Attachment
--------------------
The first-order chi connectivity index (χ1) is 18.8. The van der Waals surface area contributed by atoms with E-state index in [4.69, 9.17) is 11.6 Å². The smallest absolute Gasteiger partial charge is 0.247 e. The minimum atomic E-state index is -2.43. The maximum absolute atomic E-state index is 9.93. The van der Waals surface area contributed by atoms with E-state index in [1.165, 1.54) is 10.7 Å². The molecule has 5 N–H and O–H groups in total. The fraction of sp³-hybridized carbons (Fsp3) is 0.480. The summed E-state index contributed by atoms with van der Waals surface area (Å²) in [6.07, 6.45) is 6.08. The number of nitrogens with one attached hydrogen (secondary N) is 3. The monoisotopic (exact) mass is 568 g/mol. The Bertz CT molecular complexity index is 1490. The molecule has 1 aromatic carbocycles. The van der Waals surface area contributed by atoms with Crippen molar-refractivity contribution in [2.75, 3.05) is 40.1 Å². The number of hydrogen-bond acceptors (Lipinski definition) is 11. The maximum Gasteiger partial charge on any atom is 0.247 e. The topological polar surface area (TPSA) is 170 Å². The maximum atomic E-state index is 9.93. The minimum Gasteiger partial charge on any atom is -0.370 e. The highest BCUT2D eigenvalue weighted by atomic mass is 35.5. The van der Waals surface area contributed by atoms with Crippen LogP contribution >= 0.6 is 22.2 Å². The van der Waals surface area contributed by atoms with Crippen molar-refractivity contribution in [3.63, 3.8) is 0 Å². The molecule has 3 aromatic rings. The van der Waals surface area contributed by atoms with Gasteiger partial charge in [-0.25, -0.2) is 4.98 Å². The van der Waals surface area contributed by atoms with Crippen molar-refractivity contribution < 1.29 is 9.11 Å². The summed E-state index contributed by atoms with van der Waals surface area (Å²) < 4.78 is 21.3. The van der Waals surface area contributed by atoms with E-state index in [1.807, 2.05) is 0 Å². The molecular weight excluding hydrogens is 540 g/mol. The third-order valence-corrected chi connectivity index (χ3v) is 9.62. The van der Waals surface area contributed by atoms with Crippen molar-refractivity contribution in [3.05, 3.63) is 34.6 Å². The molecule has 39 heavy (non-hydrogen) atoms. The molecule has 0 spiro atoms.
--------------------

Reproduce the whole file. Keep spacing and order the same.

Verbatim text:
The first-order chi connectivity index (χ1) is 18.8. The van der Waals surface area contributed by atoms with E-state index in [4.69, 9.17) is 11.6 Å². The smallest absolute Gasteiger partial charge is 0.247 e. The minimum atomic E-state index is -2.43. The maximum absolute atomic E-state index is 9.93. The van der Waals surface area contributed by atoms with E-state index in [1.165, 1.54) is 10.7 Å². The molecule has 5 N–H and O–H groups in total. The fraction of sp³-hybridized carbons (Fsp3) is 0.480. The summed E-state index contributed by atoms with van der Waals surface area (Å²) in [6.07, 6.45) is 6.08. The number of nitrogens with one attached hydrogen (secondary N) is 3. The monoisotopic (exact) mass is 568 g/mol. The Bertz CT molecular complexity index is 1490. The molecule has 1 aromatic carbocycles. The van der Waals surface area contributed by atoms with Crippen molar-refractivity contribution in [2.75, 3.05) is 40.1 Å². The number of hydrogen-bond acceptors (Lipinski definition) is 11. The maximum Gasteiger partial charge on any atom is 0.247 e. The topological polar surface area (TPSA) is 170 Å². The maximum atomic E-state index is 9.93. The minimum Gasteiger partial charge on any atom is -0.370 e. The highest BCUT2D eigenvalue weighted by atomic mass is 35.5. The van der Waals surface area contributed by atoms with Crippen LogP contribution >= 0.6 is 22.2 Å². The van der Waals surface area contributed by atoms with Crippen molar-refractivity contribution in [3.63, 3.8) is 0 Å². The molecule has 3 aromatic rings. The van der Waals surface area contributed by atoms with Gasteiger partial charge in [-0.25, -0.2) is 4.98 Å². The van der Waals surface area contributed by atoms with Crippen molar-refractivity contribution < 1.29 is 9.11 Å². The summed E-state index contributed by atoms with van der Waals surface area (Å²) < 4.78 is 21.3. The van der Waals surface area contributed by atoms with E-state index in [1.807, 2.05) is 0 Å². The molecular weight excluding hydrogens is 540 g/mol. The third-order valence-corrected chi connectivity index (χ3v) is 9.62. The van der Waals surface area contributed by atoms with Crippen molar-refractivity contribution in [3.05, 3.63) is 34.6 Å². The molecule has 39 heavy (non-hydrogen) atoms. The molecule has 0 spiro atoms.